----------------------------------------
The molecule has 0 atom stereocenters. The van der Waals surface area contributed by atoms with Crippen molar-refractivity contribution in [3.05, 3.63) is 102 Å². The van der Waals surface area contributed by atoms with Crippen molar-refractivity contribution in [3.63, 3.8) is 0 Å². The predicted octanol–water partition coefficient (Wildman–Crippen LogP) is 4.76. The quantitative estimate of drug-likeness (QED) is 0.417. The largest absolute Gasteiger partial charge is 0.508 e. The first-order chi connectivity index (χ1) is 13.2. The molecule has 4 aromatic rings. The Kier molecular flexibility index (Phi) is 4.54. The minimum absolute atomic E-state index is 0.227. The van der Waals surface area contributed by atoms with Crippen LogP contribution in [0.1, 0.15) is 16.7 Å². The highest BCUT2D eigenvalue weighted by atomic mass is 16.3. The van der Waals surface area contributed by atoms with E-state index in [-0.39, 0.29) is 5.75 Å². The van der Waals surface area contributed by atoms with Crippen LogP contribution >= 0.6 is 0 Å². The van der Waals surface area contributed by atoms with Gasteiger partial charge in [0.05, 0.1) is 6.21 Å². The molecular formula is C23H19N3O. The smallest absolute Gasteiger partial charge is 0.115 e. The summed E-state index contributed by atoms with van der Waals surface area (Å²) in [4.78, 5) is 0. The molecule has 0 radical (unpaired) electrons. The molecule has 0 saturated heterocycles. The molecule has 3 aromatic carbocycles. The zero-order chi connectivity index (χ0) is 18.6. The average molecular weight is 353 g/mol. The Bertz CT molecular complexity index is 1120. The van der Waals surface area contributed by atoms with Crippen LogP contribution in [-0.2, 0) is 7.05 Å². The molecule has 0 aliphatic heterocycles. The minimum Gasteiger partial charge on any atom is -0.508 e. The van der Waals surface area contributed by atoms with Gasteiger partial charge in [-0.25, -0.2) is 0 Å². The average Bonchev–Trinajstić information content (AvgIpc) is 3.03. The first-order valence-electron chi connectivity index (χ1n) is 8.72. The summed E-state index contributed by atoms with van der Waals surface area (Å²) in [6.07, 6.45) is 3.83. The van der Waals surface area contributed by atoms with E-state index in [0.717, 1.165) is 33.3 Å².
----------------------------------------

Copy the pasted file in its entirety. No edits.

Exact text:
The molecule has 0 atom stereocenters. The van der Waals surface area contributed by atoms with Crippen molar-refractivity contribution in [3.05, 3.63) is 102 Å². The van der Waals surface area contributed by atoms with Crippen molar-refractivity contribution in [3.63, 3.8) is 0 Å². The predicted octanol–water partition coefficient (Wildman–Crippen LogP) is 4.76. The quantitative estimate of drug-likeness (QED) is 0.417. The largest absolute Gasteiger partial charge is 0.508 e. The first-order chi connectivity index (χ1) is 13.2. The molecule has 4 aromatic rings. The Kier molecular flexibility index (Phi) is 4.54. The minimum absolute atomic E-state index is 0.227. The van der Waals surface area contributed by atoms with Crippen LogP contribution in [0.1, 0.15) is 16.7 Å². The highest BCUT2D eigenvalue weighted by atomic mass is 16.3. The van der Waals surface area contributed by atoms with E-state index in [-0.39, 0.29) is 5.75 Å². The van der Waals surface area contributed by atoms with Crippen LogP contribution >= 0.6 is 0 Å². The van der Waals surface area contributed by atoms with Gasteiger partial charge in [0.05, 0.1) is 6.21 Å². The molecular formula is C23H19N3O. The smallest absolute Gasteiger partial charge is 0.115 e. The summed E-state index contributed by atoms with van der Waals surface area (Å²) in [4.78, 5) is 0. The molecule has 0 radical (unpaired) electrons. The molecule has 0 saturated heterocycles. The molecule has 3 aromatic carbocycles. The zero-order chi connectivity index (χ0) is 18.6. The average molecular weight is 353 g/mol. The Bertz CT molecular complexity index is 1120. The van der Waals surface area contributed by atoms with Crippen LogP contribution in [-0.2, 0) is 7.05 Å². The molecule has 0 aliphatic heterocycles. The minimum Gasteiger partial charge on any atom is -0.508 e. The van der Waals surface area contributed by atoms with Gasteiger partial charge in [-0.25, -0.2) is 0 Å². The average Bonchev–Trinajstić information content (AvgIpc) is 3.03. The first-order valence-electron chi connectivity index (χ1n) is 8.72. The summed E-state index contributed by atoms with van der Waals surface area (Å²) in [6.07, 6.45) is 3.83. The van der Waals surface area contributed by atoms with E-state index in [0.717, 1.165) is 33.3 Å².